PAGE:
No MIQ exemption for NZ's Tokyo Olympics returnees to attend Olivia Podmore's funeral - Chris Hipkins

New Zealand's Olympic contingent will not be given special exemptions to leave managed isolation and quarantine (MIQ) early to attend the funeral of Kiwi cyclist Olivia Podmore.

Podmore died on Monday after a troubling social media post about the pressure of elite sport. She was 24 years old.

Newshub understands Podmore's funeral will be held on Friday.

However many of Podmore's friends and former teammates, who are currently in MIQ after the Tokyo Olympics, will not be permitted to attend the funeral, Health Minister Chris Hipkins confirmed on Wednesday.

"First of all, can I just acknowledge the tragic situation, and how difficult it will be for them to be in MIQ for that period whilst they're also coming to terms with what has happened," Hipkins says.

"They are not the only people that find themselves in these circumstances. Tragically, people end up in MIQ in really difficult personal circumstances.

"The Olympians will be treated the same as everybody else who goes into MIQ where a tragedy has happened. If they apply for some form of exemption, they would be treated exactly the same as others.

"I would note that the Olympians are coming home from Japan, where the COVID-19 situation is concerning."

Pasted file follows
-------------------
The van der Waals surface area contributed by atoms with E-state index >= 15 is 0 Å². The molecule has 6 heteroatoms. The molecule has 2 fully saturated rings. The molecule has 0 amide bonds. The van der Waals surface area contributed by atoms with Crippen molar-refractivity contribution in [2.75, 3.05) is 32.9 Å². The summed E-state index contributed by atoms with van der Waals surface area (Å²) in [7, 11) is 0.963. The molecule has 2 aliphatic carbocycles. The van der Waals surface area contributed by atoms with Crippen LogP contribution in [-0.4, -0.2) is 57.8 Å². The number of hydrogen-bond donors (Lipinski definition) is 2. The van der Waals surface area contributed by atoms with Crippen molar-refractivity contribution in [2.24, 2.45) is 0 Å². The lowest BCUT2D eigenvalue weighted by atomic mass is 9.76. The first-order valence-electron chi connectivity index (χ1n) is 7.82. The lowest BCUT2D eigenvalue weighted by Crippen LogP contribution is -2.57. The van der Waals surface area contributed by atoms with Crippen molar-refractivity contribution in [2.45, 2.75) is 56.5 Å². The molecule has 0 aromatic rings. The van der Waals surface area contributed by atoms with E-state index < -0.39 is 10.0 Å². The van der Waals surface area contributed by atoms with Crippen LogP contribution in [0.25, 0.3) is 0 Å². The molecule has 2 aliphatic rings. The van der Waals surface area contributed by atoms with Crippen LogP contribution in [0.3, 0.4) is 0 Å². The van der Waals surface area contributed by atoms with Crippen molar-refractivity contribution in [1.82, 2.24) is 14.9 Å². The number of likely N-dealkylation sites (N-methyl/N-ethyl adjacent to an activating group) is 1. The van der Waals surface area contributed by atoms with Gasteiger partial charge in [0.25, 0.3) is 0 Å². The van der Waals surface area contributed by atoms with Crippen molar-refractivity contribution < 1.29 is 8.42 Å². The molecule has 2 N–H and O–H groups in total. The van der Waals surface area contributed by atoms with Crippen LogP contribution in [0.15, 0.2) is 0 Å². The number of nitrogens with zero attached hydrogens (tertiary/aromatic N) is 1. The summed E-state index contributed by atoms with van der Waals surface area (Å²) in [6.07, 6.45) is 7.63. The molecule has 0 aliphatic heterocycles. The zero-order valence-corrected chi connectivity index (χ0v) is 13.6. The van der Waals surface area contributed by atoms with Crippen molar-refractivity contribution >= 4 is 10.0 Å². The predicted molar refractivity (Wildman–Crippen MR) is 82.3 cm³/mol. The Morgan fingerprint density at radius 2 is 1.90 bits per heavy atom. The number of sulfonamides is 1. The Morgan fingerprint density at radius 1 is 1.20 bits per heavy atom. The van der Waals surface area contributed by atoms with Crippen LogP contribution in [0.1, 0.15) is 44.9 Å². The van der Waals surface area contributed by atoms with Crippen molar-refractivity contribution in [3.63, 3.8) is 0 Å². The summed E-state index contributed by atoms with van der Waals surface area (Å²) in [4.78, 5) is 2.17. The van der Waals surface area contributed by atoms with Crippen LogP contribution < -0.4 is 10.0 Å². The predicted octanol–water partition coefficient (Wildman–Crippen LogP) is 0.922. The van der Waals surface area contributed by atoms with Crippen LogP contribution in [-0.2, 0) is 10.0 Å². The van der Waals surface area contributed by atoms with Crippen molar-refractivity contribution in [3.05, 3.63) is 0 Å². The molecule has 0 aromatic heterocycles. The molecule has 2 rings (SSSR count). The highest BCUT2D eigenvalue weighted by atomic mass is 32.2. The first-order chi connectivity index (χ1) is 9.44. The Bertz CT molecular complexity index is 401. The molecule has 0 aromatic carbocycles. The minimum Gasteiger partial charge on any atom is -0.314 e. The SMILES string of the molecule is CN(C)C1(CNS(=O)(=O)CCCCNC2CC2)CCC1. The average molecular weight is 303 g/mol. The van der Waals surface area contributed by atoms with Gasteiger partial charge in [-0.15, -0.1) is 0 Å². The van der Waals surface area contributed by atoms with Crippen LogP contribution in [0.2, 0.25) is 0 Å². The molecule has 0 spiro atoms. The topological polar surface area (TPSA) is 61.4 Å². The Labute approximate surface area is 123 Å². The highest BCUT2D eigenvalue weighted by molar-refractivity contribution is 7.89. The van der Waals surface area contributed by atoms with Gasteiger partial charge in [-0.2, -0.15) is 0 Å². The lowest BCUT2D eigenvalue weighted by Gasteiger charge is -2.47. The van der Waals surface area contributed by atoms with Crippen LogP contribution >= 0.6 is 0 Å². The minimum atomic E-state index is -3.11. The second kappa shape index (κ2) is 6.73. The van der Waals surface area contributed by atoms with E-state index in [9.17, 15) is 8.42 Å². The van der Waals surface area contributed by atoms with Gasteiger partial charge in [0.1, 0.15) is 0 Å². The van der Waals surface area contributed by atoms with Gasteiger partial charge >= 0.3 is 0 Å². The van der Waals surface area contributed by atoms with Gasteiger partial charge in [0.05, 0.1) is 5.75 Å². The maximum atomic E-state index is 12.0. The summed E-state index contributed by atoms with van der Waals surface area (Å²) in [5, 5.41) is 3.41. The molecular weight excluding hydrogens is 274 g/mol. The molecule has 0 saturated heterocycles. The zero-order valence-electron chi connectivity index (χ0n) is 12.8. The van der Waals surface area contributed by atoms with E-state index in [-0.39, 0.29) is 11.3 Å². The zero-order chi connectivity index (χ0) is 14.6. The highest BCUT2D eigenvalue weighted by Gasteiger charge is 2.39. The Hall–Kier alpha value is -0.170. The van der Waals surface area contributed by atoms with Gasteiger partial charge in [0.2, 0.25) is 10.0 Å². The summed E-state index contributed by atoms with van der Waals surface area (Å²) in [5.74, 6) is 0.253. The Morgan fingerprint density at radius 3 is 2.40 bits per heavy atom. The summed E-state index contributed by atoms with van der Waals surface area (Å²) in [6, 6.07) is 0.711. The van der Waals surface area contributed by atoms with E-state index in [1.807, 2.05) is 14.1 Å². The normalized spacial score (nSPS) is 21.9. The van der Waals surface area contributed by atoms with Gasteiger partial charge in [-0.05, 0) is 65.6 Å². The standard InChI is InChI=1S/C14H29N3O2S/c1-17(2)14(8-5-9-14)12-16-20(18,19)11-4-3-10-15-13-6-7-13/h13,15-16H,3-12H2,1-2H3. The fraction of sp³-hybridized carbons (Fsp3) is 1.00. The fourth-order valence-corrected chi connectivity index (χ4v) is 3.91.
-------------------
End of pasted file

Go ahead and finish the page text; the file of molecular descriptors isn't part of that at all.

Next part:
At last count, Japan recorded nearly 13,000 new cases of COVID-19 as the nation continues to battle an outbreak of the virus.

Hipkins acknowledged "it will be difficult" for Podmore's friends in MIQ, but was adamant compassion would be shown towards those suffering in the wake of her death.

"What our MIQ team are very good at doing is working with real compassion towards people who find themselves in MIQ, isolated at a time when they really need to be with people.

"I don't want to comment on any specific case, but they have for example made sure that they can have video links to funerals and memorial services. They've provided counselling, [and] access to counselling where required.

"They do a lot to support people, to surround them with love, even though they can't actually be physically with other people."